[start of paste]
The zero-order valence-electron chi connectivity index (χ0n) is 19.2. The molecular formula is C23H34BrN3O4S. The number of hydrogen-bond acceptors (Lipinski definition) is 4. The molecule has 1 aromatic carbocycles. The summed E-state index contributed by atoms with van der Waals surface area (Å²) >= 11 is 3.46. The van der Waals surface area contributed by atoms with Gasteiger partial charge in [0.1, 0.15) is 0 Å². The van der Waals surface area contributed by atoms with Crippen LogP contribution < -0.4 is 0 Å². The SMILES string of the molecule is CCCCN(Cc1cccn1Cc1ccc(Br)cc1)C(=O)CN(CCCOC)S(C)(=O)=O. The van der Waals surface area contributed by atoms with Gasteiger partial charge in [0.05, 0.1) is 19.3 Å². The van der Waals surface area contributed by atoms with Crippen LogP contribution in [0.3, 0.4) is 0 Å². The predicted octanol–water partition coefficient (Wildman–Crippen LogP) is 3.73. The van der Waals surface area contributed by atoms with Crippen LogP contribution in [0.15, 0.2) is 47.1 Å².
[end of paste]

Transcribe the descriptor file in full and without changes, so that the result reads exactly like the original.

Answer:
The zero-order valence-electron chi connectivity index (χ0n) is 19.2. The molecular formula is C23H34BrN3O4S. The number of hydrogen-bond acceptors (Lipinski definition) is 4. The molecule has 1 aromatic carbocycles. The summed E-state index contributed by atoms with van der Waals surface area (Å²) >= 11 is 3.46. The van der Waals surface area contributed by atoms with Gasteiger partial charge in [0.1, 0.15) is 0 Å². The van der Waals surface area contributed by atoms with Crippen LogP contribution < -0.4 is 0 Å². The SMILES string of the molecule is CCCCN(Cc1cccn1Cc1ccc(Br)cc1)C(=O)CN(CCCOC)S(C)(=O)=O. The van der Waals surface area contributed by atoms with Gasteiger partial charge in [0.05, 0.1) is 19.3 Å². The van der Waals surface area contributed by atoms with Crippen LogP contribution in [0.3, 0.4) is 0 Å². The predicted octanol–water partition coefficient (Wildman–Crippen LogP) is 3.73. The van der Waals surface area contributed by atoms with Crippen LogP contribution in [0.15, 0.2) is 47.1 Å².